OF — Ted Williams: last man to hit .400, .406 in 41, Triple Crown winner in ’42, ’47, two-time MVP, .344 average, 521 homers. Red Sox; 1 WS.

OF — Barry Bonds; 7-time NL MVP, 4 in a row 01-04, 762 HRs are most ever, 73 in ’01 single season record. 514 SBs. Pirates, Giants, 1 WS

P — Juan Marichal; 243-142, 2.89 ERA, six 20-win seasons, 26-9 in ’68, Giants, Red Sox, Dodgers; 1 WS

P — Don Sutton: 324 career wins, most by non-champion, won 20 once in ’76, Dodgers, Astros, Brewers, A’s, Angels;4 WS

P — Ferguson Jenkins:284-226 7 20-win seasons, 3192 Ks, ‘ 71 NL Cy Young; Cubs, Rangers; 0 WS

P — Rube Marquard: left-hander, 201-177, record 19 straight wins to start season, 26-11 in ’12, Giants, Dodgers; Reds, Braves; 5 WS

R — Trevor Hoffman; active, all-time saves leader with 532, led NL with 53 saves in ’98, 46 in ’06 Marlins, Padres. 1 WS

SECOND TEAM

C — Carlton Fisk: 376 HRs, 351 as catcher, 269 career average, hit famous HR in ’75 Series, Red Sox, White Sox; 1 WS

IB — Willie McCovey: 521 HRs, ’69 MVP 45-126-.320, ’77 comeback player, Giants, Padres, A’s;1 WS

2B — Nap Lajoie: .broke in with Phillies in 1896, 339 lifetime average, 4 AL batting titles; Phillies, Naps (Indians), A’s; 0 WS

SS — Arky Vaughan; 318 lifetime, won NL batting title in ’35, .385, Pirates, Dodgers; 1 WS

3B — George Kell: .306 career batting average, won AL batting title in ’49; Phillies, Tigers, Red Sox, White Sox, Orioles; 0 WS

OF — Harry Heilmann: .342 career average, 4 AL batting titles, .403 in ’23, Tigers, Reds; 0 WS

OF — Billy Williams: 426 HRs, .296 career batting average, ’72 NL batting title, Cubs, A’s; 0 WS

OF — Tony Gwynn; 338 average, 3141 hits, 8 NL batting titles, .394 in ’94, Padres, 2 WS right

P — Phil Niekro: knuckleballer, 318 wins, 24 years from ’64 to ’87, Braves, Yankees, Indians; 0 WS

P — Gaylord Perry, 314 wins, AL Cy Young ’72, NL Cy Young ’78, Giants, Indians, Rangers, Padres, Yankees, Braves, Mariners; 0 WS

P — Tommy John: 288-231, left-hander, 26-year career from ’63 to ’89, White Sox, Dodgers, Yankees, Angels, A’s; 3 WS

P — Early Wynn, 300 career wins, Cy Young ’59, Senators, Indians, White Sox, ,2 WS

R — Lee Smith, 478 saves; Cubs, Red Sox, Cardinals, Yankees, Orioles. Angels, Reds, Expos 0 WS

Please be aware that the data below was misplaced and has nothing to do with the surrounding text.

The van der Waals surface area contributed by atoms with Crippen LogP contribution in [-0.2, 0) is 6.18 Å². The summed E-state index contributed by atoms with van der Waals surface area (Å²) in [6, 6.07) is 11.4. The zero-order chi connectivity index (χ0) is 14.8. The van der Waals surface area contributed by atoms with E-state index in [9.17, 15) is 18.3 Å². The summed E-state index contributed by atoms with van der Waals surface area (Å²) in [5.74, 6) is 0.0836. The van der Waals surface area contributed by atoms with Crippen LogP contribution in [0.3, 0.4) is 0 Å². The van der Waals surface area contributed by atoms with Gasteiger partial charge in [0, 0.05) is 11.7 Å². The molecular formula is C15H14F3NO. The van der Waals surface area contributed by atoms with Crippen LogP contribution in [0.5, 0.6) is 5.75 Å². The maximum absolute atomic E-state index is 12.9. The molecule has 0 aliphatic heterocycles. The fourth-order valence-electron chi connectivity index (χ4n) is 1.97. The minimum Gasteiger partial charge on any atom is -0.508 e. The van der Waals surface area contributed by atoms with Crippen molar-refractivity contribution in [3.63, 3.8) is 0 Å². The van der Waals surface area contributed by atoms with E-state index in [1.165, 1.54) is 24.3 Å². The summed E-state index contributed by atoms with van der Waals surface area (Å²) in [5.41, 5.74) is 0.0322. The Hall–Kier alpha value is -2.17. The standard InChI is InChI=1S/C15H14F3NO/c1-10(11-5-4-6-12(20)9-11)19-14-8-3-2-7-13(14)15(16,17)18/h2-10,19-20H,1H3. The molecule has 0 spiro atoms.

FINAL CUTS

C — Gabby Hartnett: lifetime BA .297, .236 HRs, ’38 HR helps win pennant for Cubs, Giants, 4 WS

IB — Don Mattingly: .307 lifetime average; AL batting title .343 in ’84; ’85 AL MVP, 9 Gold Gloves,Yankees; 0 WS

2B — Ryne Sandberg; .284 average, 282 HRs, NL MVP ’84, 9 Gold Gloves, Phillies, Cubs; 0 WS

SS — Luke Appling, .310 lifetime hitter, 20 years with White Sox, ’30-’50, hit HR at age 75 in ’82 exhibition: 0 WS

3B — Ron Santo; 342 HRs, .277 lifetime average, 5 straight Gold Gloves ’64-’68, Cubs, White Sox, 0 WS

OF — Carl Yastrzemski; 452 HRs, 3419 hits; MVP and Triple Crown in ’67, Red Sox, 2 WS

OF –Sammy Sosa: 609 Hrs, 5th all-time, 3 years with 60 HRs, NL MVP ’98, Rangers, White Sox, Cubs, Orioles; 0 WS

OF –Lloyd Waner: Big Poison, .333 average, 3152 hits, Pirates, Dodgers, Braves, Yankees; 1 WS

OF — Paul Waner: Little Poison, .316 lifetime, Pirates, Braves, Reds, Phillies, Dodgers, ; 1 WS (’27 with brother Lloyd)

OF — Chuck Klein: .320 lifetime, 300 HRs, ’32 MVP, ’33 Triple Crown, Phillies, Cubs, Pirates; 0 WS

P — Robin Roberts:286 career wins, 6-time 20-game winner in ’50s, Phillies, Orioles, Astros, Cubs, 1 WS

P — Ted Lyons: 260 career wins, won 20 3 times,White Sox ’23-46, 0 WS

P — Rube Waddell, 193 wins, 26-11 in ’05, left-hander,Pirates., Cubs, A’s, Browns; 0 WS

P — Mike Mussina: active, 256-147 career, .635 win percentage; Orioles, Yankees, 1 WS

R — John Franco: 424 saves, 4th all-time; led NL in saves in ’88, ’90, ’94, Reds, Mets, Astros; 1 WS